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NEWS
June 18, 2013 | By Booth Moore, Los Angeles Times Fashion Critic
After so many egregious misappropriations of Native American culture by fashion brands (“Navajo” T-shirts at Urban Outfitters and feather headdresses on the runway at Victoria's Secret), it was interesting to see this come across my email. The whimsical Los Angeles-based Paul Frank , the brand that turned a sock monkey into a fashion statement, is collaborating with four different tribes in regions across the country in what seems to be an authentic way, giving artists the opportunity to design accessories for a special “Paul Frank Presents” collection launching in August on PaulFrank.com.
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NEWS
June 19, 2013 | By Booth Moore, Los Angeles Times Fashion Critic
On Tuesday, I wrote a post about the new "Paul Frank Presents" collection of accessories designed in collaboration with Native American artists. After so many egregious misappropriations of Native American culture by fashion brands (“Navajo” T-shirts at  Urban Outfitters  and feather headdresses on the runway at Victoria's Secret), I wrote that it was heartening to learn that Los Angeles-based  Paul Frank , the brand that turned a sock monkey into a fashion statement, announced it is collaborating with four tribes in regions across the country in what seemed to be an authentic way, giving artists the opportunity to design accessories for a special collection launching in August on PaulFrank.com.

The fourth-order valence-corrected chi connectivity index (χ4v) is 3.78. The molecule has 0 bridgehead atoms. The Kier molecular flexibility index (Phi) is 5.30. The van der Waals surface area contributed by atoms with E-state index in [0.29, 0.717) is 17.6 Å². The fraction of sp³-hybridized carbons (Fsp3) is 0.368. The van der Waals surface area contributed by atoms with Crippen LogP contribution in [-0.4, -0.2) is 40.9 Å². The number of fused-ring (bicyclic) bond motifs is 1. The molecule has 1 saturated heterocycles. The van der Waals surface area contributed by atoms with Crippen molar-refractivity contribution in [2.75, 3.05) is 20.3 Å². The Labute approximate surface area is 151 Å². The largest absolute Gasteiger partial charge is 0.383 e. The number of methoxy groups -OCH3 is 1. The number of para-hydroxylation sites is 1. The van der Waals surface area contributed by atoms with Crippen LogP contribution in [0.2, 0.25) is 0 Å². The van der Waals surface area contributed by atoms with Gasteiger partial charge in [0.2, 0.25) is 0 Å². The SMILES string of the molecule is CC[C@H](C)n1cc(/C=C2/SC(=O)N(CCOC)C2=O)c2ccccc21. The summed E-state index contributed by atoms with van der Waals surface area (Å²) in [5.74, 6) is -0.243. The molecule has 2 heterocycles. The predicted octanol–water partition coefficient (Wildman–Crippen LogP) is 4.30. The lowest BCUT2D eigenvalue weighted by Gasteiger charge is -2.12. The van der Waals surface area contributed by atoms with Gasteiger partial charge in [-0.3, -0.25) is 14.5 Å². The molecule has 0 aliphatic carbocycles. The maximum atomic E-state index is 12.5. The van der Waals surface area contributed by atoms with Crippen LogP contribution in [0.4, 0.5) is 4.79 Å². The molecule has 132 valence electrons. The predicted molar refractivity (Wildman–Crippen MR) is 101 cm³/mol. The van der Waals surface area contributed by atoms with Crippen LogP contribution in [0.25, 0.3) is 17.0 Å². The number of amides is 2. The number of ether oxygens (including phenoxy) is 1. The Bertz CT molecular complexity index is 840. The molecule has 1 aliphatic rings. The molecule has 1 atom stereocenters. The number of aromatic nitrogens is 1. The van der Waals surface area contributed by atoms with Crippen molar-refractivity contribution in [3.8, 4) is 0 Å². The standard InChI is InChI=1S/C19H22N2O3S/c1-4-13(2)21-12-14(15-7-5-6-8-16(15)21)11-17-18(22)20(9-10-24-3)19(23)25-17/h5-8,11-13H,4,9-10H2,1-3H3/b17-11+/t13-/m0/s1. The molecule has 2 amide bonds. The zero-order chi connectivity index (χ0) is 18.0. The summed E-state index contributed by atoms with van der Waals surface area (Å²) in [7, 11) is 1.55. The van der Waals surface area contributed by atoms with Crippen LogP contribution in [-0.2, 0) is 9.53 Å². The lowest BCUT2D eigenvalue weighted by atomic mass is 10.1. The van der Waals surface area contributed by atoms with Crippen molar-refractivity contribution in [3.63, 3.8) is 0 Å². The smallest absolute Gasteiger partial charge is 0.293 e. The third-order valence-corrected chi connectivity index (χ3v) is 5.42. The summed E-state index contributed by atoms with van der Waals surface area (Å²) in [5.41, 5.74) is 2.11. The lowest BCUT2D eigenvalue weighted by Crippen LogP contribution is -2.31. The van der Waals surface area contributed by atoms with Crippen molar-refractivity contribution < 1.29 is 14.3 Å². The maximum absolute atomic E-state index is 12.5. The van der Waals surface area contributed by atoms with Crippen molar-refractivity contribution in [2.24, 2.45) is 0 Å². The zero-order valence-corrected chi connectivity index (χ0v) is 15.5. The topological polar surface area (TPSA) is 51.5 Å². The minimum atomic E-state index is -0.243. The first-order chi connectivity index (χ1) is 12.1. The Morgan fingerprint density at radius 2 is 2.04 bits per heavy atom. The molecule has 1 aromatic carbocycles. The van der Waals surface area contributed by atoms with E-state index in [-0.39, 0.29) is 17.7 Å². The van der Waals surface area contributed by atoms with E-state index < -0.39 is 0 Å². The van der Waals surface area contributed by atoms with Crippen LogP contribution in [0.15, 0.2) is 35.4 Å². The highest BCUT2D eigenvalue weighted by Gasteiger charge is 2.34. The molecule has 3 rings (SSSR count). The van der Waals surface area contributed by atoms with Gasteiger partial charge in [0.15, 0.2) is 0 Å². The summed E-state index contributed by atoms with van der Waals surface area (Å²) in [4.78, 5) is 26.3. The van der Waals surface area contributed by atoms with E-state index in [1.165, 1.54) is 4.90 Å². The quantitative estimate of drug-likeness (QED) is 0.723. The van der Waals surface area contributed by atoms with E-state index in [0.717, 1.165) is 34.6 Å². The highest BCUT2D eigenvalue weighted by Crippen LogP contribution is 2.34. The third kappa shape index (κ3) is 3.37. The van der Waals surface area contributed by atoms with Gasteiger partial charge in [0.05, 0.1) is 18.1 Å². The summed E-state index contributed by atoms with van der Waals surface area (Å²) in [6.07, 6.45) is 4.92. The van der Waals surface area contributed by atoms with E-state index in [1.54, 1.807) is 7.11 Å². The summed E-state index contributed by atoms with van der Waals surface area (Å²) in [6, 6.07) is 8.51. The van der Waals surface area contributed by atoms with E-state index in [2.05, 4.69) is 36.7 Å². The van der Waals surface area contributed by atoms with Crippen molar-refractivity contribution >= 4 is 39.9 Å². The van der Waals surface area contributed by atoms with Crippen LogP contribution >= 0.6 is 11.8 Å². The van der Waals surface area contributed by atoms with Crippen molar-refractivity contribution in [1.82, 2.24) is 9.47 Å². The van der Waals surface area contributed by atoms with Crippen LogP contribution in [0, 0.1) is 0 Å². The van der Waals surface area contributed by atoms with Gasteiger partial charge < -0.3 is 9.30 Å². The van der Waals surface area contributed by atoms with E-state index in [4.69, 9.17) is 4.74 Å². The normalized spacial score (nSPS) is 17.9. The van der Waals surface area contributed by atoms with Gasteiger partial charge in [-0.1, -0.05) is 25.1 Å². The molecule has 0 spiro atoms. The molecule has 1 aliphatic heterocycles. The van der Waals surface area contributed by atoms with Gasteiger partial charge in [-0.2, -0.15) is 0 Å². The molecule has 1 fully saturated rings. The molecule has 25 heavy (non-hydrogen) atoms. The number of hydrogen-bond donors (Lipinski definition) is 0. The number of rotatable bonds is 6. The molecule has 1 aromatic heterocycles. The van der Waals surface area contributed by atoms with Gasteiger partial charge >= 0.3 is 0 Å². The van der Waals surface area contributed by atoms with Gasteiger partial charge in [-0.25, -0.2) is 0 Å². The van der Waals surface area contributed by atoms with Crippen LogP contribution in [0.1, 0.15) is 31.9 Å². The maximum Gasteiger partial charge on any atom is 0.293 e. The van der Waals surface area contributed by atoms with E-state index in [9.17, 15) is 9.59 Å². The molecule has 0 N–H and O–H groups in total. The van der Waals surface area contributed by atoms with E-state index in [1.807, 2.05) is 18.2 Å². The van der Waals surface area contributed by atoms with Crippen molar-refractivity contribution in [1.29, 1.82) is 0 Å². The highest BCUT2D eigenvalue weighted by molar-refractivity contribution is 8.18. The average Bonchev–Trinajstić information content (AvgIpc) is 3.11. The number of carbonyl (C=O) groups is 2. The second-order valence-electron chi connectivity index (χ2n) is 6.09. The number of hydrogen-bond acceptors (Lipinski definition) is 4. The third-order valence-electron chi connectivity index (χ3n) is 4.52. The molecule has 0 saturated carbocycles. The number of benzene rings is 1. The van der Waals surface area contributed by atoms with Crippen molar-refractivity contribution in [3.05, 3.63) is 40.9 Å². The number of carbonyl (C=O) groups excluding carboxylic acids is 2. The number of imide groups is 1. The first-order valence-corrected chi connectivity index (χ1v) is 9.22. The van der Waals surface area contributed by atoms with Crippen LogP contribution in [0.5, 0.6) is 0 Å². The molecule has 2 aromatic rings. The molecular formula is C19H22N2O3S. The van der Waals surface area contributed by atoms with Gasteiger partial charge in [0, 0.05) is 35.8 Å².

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BUSINESS
November 8, 2000 | LESLIE EARNEST
Designer Paul Frank, whose monkey-faced clothes and accessories have caught on with young shoppers and the whimsically inclined, is set to launch a new venture--his first store. Costa Mesa-based Paul Frank Industries Inc. is opening the store in San Francisco for the simplest of reasons. "It's our No. 1 market," said Ryan Heuser, president and co-founder. San Franciscans understand Paul Frank's wit, "cuteness" and sarcasm, he said.
NEWS
June 18, 2013 | By Booth Moore, Los Angeles Times Fashion Critic